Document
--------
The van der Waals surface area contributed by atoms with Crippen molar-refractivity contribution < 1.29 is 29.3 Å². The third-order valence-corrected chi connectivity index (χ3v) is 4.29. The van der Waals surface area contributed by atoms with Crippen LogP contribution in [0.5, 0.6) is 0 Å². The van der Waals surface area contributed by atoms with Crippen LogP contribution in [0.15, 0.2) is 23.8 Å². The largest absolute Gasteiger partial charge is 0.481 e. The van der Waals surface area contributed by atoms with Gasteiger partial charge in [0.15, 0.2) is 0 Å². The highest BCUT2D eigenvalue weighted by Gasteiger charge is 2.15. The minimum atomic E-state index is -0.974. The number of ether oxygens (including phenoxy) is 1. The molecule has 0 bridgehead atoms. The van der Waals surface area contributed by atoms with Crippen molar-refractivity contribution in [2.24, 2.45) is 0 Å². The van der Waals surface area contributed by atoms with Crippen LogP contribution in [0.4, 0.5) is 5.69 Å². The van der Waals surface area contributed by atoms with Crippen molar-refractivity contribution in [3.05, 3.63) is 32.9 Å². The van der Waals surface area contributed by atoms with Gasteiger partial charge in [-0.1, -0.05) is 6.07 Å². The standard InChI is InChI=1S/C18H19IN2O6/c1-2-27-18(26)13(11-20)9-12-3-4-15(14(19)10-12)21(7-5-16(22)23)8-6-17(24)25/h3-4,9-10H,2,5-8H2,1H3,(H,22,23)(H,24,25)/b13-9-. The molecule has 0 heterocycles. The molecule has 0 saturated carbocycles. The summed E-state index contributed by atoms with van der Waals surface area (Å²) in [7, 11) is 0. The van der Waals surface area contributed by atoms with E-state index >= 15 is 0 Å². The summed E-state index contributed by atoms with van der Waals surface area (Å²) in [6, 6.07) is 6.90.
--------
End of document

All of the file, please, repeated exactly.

The van der Waals surface area contributed by atoms with Crippen molar-refractivity contribution < 1.29 is 29.3 Å². The third-order valence-corrected chi connectivity index (χ3v) is 4.29. The van der Waals surface area contributed by atoms with Crippen LogP contribution in [0.5, 0.6) is 0 Å². The van der Waals surface area contributed by atoms with Crippen LogP contribution in [0.15, 0.2) is 23.8 Å². The largest absolute Gasteiger partial charge is 0.481 e. The van der Waals surface area contributed by atoms with Gasteiger partial charge in [0.15, 0.2) is 0 Å². The highest BCUT2D eigenvalue weighted by Gasteiger charge is 2.15. The minimum atomic E-state index is -0.974. The number of ether oxygens (including phenoxy) is 1. The molecule has 0 bridgehead atoms. The van der Waals surface area contributed by atoms with Crippen molar-refractivity contribution in [2.24, 2.45) is 0 Å². The van der Waals surface area contributed by atoms with Crippen LogP contribution in [0.4, 0.5) is 5.69 Å². The van der Waals surface area contributed by atoms with Crippen molar-refractivity contribution in [3.05, 3.63) is 32.9 Å². The van der Waals surface area contributed by atoms with Gasteiger partial charge in [-0.1, -0.05) is 6.07 Å². The standard InChI is InChI=1S/C18H19IN2O6/c1-2-27-18(26)13(11-20)9-12-3-4-15(14(19)10-12)21(7-5-16(22)23)8-6-17(24)25/h3-4,9-10H,2,5-8H2,1H3,(H,22,23)(H,24,25)/b13-9-. The molecule has 0 heterocycles. The molecule has 0 saturated carbocycles. The summed E-state index contributed by atoms with van der Waals surface area (Å²) in [7, 11) is 0. The van der Waals surface area contributed by atoms with E-state index >= 15 is 0 Å². The summed E-state index contributed by atoms with van der Waals surface area (Å²) in [6, 6.07) is 6.90.